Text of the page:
Saturday, 19 March 2011

Production of heavy elements

According to the theory, as the Universe cooled after the big bang it eventually became possible for common subatomic particles as we know them (neutrons, protons and electrons) to exist. The most common particles created in the big bang which are still easily observable to us today were protons and electrons (in equal numbers). The protons would eventually form hydrogen atoms. Almost all the neutrons created in the Big Bang were absorbed into helium-4 in the first three minutes after the Big Bang, and this helium accounts for most of the helium in the universe today (see Big Bang nucleosynthesis).

Some fraction of elements beyond helium were created in the Big Bang, as the protons and neutrons collided with each other (lithium, beryllium, and perhaps some boron), but all of the "heavier elements" (heavier than carbon, element number 6) that we see today, were created inside of stars during a series of fusion stages, such as the proton-proton chain, the CNO cycle and the triple-alpha process. Progressively heavier elements are created during the evolution of a star.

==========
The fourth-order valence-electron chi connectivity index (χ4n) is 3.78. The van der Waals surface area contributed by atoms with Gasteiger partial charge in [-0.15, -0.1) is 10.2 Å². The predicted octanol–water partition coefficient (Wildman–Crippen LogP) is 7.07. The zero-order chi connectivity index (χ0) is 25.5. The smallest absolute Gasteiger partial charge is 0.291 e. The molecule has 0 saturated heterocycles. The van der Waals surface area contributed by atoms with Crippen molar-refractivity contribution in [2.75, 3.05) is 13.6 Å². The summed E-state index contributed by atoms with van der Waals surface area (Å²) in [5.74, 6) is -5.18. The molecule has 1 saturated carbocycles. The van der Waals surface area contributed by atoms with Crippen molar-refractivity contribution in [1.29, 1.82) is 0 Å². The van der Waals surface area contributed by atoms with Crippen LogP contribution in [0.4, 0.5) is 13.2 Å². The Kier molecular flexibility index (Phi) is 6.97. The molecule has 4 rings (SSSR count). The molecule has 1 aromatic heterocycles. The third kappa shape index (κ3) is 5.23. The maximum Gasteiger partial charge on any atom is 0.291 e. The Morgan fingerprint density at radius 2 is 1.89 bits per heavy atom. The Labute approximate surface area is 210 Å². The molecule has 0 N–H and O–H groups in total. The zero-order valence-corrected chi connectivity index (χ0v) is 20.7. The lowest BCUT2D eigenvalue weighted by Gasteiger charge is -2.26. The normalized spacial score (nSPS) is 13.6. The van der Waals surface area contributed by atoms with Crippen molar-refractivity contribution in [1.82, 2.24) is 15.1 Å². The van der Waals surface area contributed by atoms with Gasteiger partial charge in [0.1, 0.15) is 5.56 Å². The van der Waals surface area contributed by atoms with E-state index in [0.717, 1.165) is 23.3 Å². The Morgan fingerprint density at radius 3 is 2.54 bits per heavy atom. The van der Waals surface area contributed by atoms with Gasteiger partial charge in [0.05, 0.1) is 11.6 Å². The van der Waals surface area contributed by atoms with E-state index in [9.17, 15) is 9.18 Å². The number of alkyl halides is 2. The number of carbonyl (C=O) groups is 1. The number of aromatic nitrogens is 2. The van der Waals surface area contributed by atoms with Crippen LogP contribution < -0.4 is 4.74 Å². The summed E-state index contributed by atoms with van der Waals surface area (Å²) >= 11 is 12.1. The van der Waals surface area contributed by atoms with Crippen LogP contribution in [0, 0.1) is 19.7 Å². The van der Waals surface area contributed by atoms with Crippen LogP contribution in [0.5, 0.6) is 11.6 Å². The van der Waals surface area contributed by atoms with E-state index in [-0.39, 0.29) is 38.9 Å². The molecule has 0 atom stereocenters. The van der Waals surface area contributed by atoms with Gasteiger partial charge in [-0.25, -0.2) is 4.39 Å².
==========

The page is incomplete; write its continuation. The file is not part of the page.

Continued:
Since the binding energy per nucleon peaks around iron, energy is only released in fusion processes occurring below this point. Since the creation of heavier nuclei by fusion costs energy, nature resorts to the process of neutron capture. Neutrons (due to their lack of charge) are readily absorbed by a nucleus. The heavy elements are created by either a slow neutron capture process (the so-called s process) or by the rapid, or r process. The s process occurs in thermally pulsing stars (called AGB, or asymptotic giant branch stars) and takes hundreds to thousands of years to reach the heaviest elements of lead and bismuth. The r process is thought to occur in supernova explosions because the conditions of high temperature, high neutron flux and ejected matter are present. These stellar conditions make the successive neutron captures very fast, involving very neutron-rich species which then beta-decay to heavier elements, especially at the so-called waiting points that correspond to more stable nuclides with closed neutron shells (magic numbers). The r process duration is typically in the range of a few seconds.

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